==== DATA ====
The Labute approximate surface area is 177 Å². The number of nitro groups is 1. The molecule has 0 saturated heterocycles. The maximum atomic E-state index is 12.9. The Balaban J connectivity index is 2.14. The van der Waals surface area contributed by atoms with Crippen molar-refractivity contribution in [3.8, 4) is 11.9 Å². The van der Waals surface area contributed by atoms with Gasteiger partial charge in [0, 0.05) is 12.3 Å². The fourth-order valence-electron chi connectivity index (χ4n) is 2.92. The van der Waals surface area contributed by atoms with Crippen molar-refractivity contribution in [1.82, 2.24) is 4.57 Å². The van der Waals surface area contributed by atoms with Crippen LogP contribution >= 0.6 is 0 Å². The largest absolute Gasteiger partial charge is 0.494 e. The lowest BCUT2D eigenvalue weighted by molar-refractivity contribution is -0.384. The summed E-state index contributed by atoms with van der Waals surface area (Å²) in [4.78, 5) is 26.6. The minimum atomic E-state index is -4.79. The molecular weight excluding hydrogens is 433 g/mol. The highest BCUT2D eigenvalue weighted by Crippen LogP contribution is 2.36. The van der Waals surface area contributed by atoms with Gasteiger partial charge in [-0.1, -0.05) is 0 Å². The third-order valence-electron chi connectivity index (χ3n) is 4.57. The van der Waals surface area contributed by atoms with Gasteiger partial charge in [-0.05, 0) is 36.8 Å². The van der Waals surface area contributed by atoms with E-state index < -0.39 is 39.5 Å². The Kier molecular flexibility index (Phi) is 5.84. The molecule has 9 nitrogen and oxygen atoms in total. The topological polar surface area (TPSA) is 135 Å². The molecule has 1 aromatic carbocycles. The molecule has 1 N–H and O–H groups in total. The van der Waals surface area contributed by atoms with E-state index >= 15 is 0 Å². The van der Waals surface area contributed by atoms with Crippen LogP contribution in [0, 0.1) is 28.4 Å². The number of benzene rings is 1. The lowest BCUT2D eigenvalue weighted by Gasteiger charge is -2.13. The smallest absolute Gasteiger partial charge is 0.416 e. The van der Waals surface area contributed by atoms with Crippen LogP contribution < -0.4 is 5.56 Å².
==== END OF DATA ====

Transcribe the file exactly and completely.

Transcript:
The Labute approximate surface area is 177 Å². The number of nitro groups is 1. The molecule has 0 saturated heterocycles. The maximum atomic E-state index is 12.9. The Balaban J connectivity index is 2.14. The van der Waals surface area contributed by atoms with Crippen molar-refractivity contribution in [3.8, 4) is 11.9 Å². The van der Waals surface area contributed by atoms with Gasteiger partial charge in [0, 0.05) is 12.3 Å². The fourth-order valence-electron chi connectivity index (χ4n) is 2.92. The van der Waals surface area contributed by atoms with Crippen molar-refractivity contribution in [1.82, 2.24) is 4.57 Å². The van der Waals surface area contributed by atoms with Crippen LogP contribution >= 0.6 is 0 Å². The largest absolute Gasteiger partial charge is 0.494 e. The lowest BCUT2D eigenvalue weighted by molar-refractivity contribution is -0.384. The summed E-state index contributed by atoms with van der Waals surface area (Å²) in [4.78, 5) is 26.6. The minimum atomic E-state index is -4.79. The molecular weight excluding hydrogens is 433 g/mol. The highest BCUT2D eigenvalue weighted by Crippen LogP contribution is 2.36. The van der Waals surface area contributed by atoms with Gasteiger partial charge in [-0.1, -0.05) is 0 Å². The third-order valence-electron chi connectivity index (χ3n) is 4.57. The van der Waals surface area contributed by atoms with Gasteiger partial charge in [-0.05, 0) is 36.8 Å². The van der Waals surface area contributed by atoms with E-state index < -0.39 is 39.5 Å². The Kier molecular flexibility index (Phi) is 5.84. The molecule has 9 nitrogen and oxygen atoms in total. The topological polar surface area (TPSA) is 135 Å². The molecule has 1 aromatic carbocycles. The molecule has 1 N–H and O–H groups in total. The van der Waals surface area contributed by atoms with E-state index >= 15 is 0 Å². The van der Waals surface area contributed by atoms with Crippen LogP contribution in [0, 0.1) is 28.4 Å². The number of benzene rings is 1. The lowest BCUT2D eigenvalue weighted by Gasteiger charge is -2.13. The smallest absolute Gasteiger partial charge is 0.416 e. The van der Waals surface area contributed by atoms with Crippen LogP contribution < -0.4 is 5.56 Å².